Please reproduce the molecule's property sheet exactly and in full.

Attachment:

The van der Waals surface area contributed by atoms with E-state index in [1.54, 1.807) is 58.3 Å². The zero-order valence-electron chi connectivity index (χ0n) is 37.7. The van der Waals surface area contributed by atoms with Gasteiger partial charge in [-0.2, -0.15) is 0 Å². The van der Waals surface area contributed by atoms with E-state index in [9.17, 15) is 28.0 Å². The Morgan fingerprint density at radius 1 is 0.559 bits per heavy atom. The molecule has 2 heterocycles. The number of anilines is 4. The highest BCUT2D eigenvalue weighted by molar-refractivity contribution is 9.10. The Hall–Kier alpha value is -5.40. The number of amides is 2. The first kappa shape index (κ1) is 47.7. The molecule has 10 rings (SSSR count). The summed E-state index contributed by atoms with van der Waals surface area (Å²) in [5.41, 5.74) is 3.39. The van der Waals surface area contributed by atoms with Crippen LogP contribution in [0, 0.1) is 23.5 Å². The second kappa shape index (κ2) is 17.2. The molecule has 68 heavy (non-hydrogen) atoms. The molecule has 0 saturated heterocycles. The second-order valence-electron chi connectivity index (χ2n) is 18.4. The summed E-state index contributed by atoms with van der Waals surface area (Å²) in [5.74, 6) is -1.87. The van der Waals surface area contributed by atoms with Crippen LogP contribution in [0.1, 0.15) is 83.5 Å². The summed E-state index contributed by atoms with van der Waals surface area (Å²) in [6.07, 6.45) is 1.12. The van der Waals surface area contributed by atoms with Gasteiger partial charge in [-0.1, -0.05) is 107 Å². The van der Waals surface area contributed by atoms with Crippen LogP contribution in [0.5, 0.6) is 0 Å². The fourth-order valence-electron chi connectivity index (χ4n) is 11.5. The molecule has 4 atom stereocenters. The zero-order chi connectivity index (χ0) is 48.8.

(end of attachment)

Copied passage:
The van der Waals surface area contributed by atoms with E-state index in [1.54, 1.807) is 58.3 Å². The zero-order valence-electron chi connectivity index (χ0n) is 37.7. The van der Waals surface area contributed by atoms with Gasteiger partial charge in [-0.2, -0.15) is 0 Å². The van der Waals surface area contributed by atoms with E-state index in [9.17, 15) is 28.0 Å². The Morgan fingerprint density at radius 1 is 0.559 bits per heavy atom. The molecule has 2 heterocycles. The number of anilines is 4. The highest BCUT2D eigenvalue weighted by molar-refractivity contribution is 9.10. The Hall–Kier alpha value is -5.40. The number of amides is 2. The first kappa shape index (κ1) is 47.7. The molecule has 10 rings (SSSR count). The summed E-state index contributed by atoms with van der Waals surface area (Å²) in [5.41, 5.74) is 3.39. The van der Waals surface area contributed by atoms with Crippen LogP contribution in [0, 0.1) is 23.5 Å². The second kappa shape index (κ2) is 17.2. The molecule has 68 heavy (non-hydrogen) atoms. The molecule has 0 saturated heterocycles. The second-order valence-electron chi connectivity index (χ2n) is 18.4. The summed E-state index contributed by atoms with van der Waals surface area (Å²) in [5.74, 6) is -1.87. The van der Waals surface area contributed by atoms with Crippen LogP contribution in [0.1, 0.15) is 83.5 Å². The summed E-state index contributed by atoms with van der Waals surface area (Å²) in [6.07, 6.45) is 1.12. The van der Waals surface area contributed by atoms with Gasteiger partial charge in [-0.1, -0.05) is 107 Å². The van der Waals surface area contributed by atoms with Crippen LogP contribution in [0.5, 0.6) is 0 Å². The fourth-order valence-electron chi connectivity index (χ4n) is 11.5. The molecule has 4 atom stereocenters. The zero-order chi connectivity index (χ0) is 48.8.